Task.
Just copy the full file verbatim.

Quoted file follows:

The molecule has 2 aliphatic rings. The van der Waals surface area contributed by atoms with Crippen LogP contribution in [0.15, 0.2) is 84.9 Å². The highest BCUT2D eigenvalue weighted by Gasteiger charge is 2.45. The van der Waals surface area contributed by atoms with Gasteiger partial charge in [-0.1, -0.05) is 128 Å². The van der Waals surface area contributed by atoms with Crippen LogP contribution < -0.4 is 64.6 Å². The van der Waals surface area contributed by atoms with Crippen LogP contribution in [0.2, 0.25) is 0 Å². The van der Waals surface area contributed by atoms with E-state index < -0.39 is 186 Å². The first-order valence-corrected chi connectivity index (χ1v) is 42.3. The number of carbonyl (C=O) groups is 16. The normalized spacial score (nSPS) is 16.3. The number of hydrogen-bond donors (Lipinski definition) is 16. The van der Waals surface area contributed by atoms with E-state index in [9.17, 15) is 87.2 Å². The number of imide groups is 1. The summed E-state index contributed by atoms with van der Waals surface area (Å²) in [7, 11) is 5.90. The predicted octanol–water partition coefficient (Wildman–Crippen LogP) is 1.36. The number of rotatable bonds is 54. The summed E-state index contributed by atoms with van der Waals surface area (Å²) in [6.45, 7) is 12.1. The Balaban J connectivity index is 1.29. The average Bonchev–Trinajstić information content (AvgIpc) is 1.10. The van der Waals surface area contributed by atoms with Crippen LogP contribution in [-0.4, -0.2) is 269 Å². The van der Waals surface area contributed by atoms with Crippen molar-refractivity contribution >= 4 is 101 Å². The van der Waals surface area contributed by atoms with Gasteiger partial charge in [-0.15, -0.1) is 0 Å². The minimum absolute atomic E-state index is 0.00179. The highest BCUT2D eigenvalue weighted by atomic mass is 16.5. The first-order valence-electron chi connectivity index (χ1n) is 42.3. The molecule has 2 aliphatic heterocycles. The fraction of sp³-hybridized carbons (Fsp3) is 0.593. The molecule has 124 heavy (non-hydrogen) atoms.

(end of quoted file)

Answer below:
The molecule has 2 aliphatic rings. The van der Waals surface area contributed by atoms with Crippen LogP contribution in [0.15, 0.2) is 84.9 Å². The highest BCUT2D eigenvalue weighted by Gasteiger charge is 2.45. The van der Waals surface area contributed by atoms with Gasteiger partial charge in [-0.1, -0.05) is 128 Å². The van der Waals surface area contributed by atoms with Crippen LogP contribution < -0.4 is 64.6 Å². The van der Waals surface area contributed by atoms with Crippen LogP contribution in [0.2, 0.25) is 0 Å². The van der Waals surface area contributed by atoms with E-state index < -0.39 is 186 Å². The first-order valence-corrected chi connectivity index (χ1v) is 42.3. The number of carbonyl (C=O) groups is 16. The normalized spacial score (nSPS) is 16.3. The number of hydrogen-bond donors (Lipinski definition) is 16. The van der Waals surface area contributed by atoms with E-state index in [9.17, 15) is 87.2 Å². The number of imide groups is 1. The summed E-state index contributed by atoms with van der Waals surface area (Å²) in [7, 11) is 5.90. The predicted octanol–water partition coefficient (Wildman–Crippen LogP) is 1.36. The number of rotatable bonds is 54. The summed E-state index contributed by atoms with van der Waals surface area (Å²) in [6.45, 7) is 12.1. The Balaban J connectivity index is 1.29. The average Bonchev–Trinajstić information content (AvgIpc) is 1.10. The van der Waals surface area contributed by atoms with Crippen LogP contribution in [-0.4, -0.2) is 269 Å². The van der Waals surface area contributed by atoms with Crippen molar-refractivity contribution >= 4 is 101 Å². The van der Waals surface area contributed by atoms with Gasteiger partial charge in [-0.15, -0.1) is 0 Å². The minimum absolute atomic E-state index is 0.00179. The highest BCUT2D eigenvalue weighted by atomic mass is 16.5. The first-order valence-electron chi connectivity index (χ1n) is 42.3. The molecule has 2 aliphatic heterocycles. The fraction of sp³-hybridized carbons (Fsp3) is 0.593. The molecule has 124 heavy (non-hydrogen) atoms.